In style they could not be further apart. Franco was an underappreciated free agent signing, who alienated himself from the organizational braintrust by being older than his announced age when signed. Tejeda, on the other hand, was
a major international signing, and has been trumpeted at every turn for his progress or lack thereof.
Franco, is somewhat slight of built at 6’ 170 pounds while Tejeda appears very much an imposing sight at 6'3” 188 pounds. Even their pitching reportoire is different, Franco relying on pinpoint control while Tejeda has a fastball that often hits
92-93 MPH. Tejeda is highly thought of, enough to have been placed on the 40 man roster, while Franco was re-signed after being allowed to test free agency as a six year minor league veteran.
Yet in substance they are remarkably similar and both are making their presence felt in the big league camp this spring. Oh, neither has even a remote chance of breaking camp and heading north to Philadelphia, but they will certainly be
monitored closely while toiling in Triple A at Scranton. Tejeda is expected to be a starting pitcher with the Barons while Franco may well inherit the closer roll. Given the uncertain health of more than a few of the current Phillie hurlers, both Tejeda and Franco are no more than a phone call from the Philadelphia bullpen.
With this in mind, it seems fitting and proper to introduce the latest Dominican Dandy Duo to an audience that may well wish to remember both of these young right-handers. In an organization that has seen the exodus of no less than a
Half-dozen top pitching prospects in the past year both Franco and Tejeda have by necessity moved up in the pecking order of potential major league hurlers.
As the younger, yet more advanced of the two, Tejeda certainly deserves top billing between the two. Signed in 1998 as a precocious 16 year old, Tejeda received in excess of $200,000 to ink a contract with the Phils. Considering that this was a period when the organization seemed almost adverse to offering unproven amatuer talent top bonus money, this signing was significant and well-publicized.
Truth be told, most Latin American scouts hailed this signing as a major coup for the Phils as Tejeda was quite projectable as a future major league hurler. Equipped with a smooth delivery, a crackling fast ball and an improving breaking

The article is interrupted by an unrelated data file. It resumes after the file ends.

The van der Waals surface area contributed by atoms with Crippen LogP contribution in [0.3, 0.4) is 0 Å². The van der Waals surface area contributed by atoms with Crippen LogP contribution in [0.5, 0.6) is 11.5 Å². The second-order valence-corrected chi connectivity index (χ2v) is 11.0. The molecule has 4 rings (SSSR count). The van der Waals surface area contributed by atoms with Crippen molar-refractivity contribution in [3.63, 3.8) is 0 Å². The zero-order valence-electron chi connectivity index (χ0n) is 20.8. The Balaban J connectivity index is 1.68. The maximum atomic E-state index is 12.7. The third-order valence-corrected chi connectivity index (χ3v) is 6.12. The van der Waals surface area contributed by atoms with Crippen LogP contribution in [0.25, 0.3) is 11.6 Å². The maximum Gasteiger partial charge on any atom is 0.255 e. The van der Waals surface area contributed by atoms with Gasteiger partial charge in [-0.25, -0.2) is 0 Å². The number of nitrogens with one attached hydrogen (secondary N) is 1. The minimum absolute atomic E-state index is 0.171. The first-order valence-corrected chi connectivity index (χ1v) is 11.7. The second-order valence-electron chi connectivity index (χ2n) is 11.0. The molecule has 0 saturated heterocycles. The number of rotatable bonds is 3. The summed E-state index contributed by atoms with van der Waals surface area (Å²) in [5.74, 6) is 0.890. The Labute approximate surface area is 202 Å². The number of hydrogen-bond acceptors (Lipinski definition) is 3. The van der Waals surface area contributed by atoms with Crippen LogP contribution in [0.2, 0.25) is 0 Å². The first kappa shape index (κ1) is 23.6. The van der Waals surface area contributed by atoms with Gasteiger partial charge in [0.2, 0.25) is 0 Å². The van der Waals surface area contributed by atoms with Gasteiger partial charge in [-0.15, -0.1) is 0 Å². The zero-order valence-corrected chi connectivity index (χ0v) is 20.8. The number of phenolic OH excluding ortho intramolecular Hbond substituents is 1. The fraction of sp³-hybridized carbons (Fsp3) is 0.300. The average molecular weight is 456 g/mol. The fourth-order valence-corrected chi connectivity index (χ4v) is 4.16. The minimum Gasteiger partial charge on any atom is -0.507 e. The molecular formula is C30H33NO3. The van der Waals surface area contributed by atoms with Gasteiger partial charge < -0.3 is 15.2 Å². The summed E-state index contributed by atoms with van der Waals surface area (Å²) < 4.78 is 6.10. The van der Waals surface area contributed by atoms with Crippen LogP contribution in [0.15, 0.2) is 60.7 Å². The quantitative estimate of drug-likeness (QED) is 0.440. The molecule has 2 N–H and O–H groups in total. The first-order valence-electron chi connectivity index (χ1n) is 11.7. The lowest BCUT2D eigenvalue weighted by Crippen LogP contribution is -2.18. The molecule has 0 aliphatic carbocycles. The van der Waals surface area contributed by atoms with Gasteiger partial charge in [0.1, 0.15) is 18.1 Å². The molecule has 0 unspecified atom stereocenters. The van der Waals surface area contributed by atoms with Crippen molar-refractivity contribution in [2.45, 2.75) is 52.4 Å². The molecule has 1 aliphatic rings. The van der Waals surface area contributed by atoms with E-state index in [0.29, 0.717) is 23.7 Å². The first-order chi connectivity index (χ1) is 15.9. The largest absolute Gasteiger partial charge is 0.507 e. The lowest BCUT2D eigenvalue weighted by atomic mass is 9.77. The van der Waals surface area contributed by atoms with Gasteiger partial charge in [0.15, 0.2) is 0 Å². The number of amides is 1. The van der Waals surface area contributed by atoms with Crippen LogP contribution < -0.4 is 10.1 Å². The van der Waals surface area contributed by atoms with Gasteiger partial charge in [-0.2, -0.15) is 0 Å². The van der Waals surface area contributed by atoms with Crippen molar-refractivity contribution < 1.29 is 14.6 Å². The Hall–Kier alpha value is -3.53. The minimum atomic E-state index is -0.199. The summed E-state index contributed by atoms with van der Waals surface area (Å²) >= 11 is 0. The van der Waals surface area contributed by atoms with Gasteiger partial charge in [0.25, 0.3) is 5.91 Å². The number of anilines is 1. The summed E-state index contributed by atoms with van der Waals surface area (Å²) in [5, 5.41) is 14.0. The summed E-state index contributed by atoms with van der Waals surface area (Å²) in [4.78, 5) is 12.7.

ball, Robinson Tejeda seemed on the steady, if not fast, track to Philadelphia. His first two seasons, 1999-2000, were spent in the rookie leagues and his 3-8 record belied the improvement and command he displayed both years.
The Phillies deemed him ready for full season baseball in 2001 and he rewarded this confidence with a solid campaign. Although his 8-9 record was nothing to write home about, he pitched 151 innings and struck out an impressive 152
hitters. Even more revealing was that he allowed only 128 hits in over 150 innings of pitching, a very impressive number.
If shoulder surgery for a youngster is now considered a "badge of courage" then Tejeda certainly qualified during the seasons of 2002-03. Plagued with shoulder discomfort, he submitted to arm surgery and pitched less than 180 innings during
the two seasons. His 6-15 record again belied the fact that even with an ailing arm he allowed only 143 hits during this period.
Finally healthy in 2004, Tejeda spent the entire season at Reading in the Double-A Eastern League and culminated his comeback campaign with a scintillating 13 strikeout victory to end his year. Pitching for a poor R-Phils club, his 8-14
record again was not a true indication of his skill level. The Phils thought enough of him to place him on the 40 man roster and he has pitched well this spring in Clearwater.
The Phils expect him to help anchor a Scranton staff that may well include the likes of Floyd and Keith Bucktrot. Though the team will not rush him and are prepared to let him pitch the full '05 year with the Barons. Nevertheless, he has opened more than a few eyes with his pitching this spring and if the Phils need a young arm in the starting rotation come September it would not be surprising if Tejeda's name were called.